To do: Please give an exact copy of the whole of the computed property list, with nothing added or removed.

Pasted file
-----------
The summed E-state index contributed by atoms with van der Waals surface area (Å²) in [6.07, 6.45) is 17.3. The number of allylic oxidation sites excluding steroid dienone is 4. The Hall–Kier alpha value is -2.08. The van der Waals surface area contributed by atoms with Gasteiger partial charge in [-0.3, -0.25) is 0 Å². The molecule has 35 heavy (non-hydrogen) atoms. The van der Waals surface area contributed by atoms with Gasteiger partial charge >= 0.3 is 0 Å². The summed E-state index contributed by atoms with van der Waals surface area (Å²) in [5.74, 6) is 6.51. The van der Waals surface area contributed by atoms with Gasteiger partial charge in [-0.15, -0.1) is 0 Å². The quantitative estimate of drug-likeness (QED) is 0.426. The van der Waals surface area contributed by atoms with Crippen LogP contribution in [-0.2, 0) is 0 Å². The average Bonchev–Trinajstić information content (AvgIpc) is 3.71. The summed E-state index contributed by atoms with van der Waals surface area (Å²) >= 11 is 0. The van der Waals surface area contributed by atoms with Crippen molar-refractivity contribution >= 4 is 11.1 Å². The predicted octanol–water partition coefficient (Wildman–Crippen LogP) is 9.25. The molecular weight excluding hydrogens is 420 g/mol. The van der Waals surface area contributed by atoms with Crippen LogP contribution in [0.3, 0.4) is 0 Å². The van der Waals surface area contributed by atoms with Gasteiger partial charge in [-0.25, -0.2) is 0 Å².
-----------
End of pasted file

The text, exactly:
The summed E-state index contributed by atoms with van der Waals surface area (Å²) in [6.07, 6.45) is 17.3. The number of allylic oxidation sites excluding steroid dienone is 4. The Hall–Kier alpha value is -2.08. The van der Waals surface area contributed by atoms with Gasteiger partial charge in [-0.3, -0.25) is 0 Å². The molecule has 35 heavy (non-hydrogen) atoms. The van der Waals surface area contributed by atoms with Gasteiger partial charge >= 0.3 is 0 Å². The summed E-state index contributed by atoms with van der Waals surface area (Å²) in [5.74, 6) is 6.51. The van der Waals surface area contributed by atoms with Gasteiger partial charge in [-0.15, -0.1) is 0 Å². The quantitative estimate of drug-likeness (QED) is 0.426. The van der Waals surface area contributed by atoms with Crippen LogP contribution in [-0.2, 0) is 0 Å². The average Bonchev–Trinajstić information content (AvgIpc) is 3.71. The summed E-state index contributed by atoms with van der Waals surface area (Å²) >= 11 is 0. The van der Waals surface area contributed by atoms with Crippen molar-refractivity contribution >= 4 is 11.1 Å². The predicted octanol–water partition coefficient (Wildman–Crippen LogP) is 9.25. The molecular weight excluding hydrogens is 420 g/mol. The van der Waals surface area contributed by atoms with Crippen LogP contribution in [0.3, 0.4) is 0 Å². The van der Waals surface area contributed by atoms with Gasteiger partial charge in [-0.25, -0.2) is 0 Å².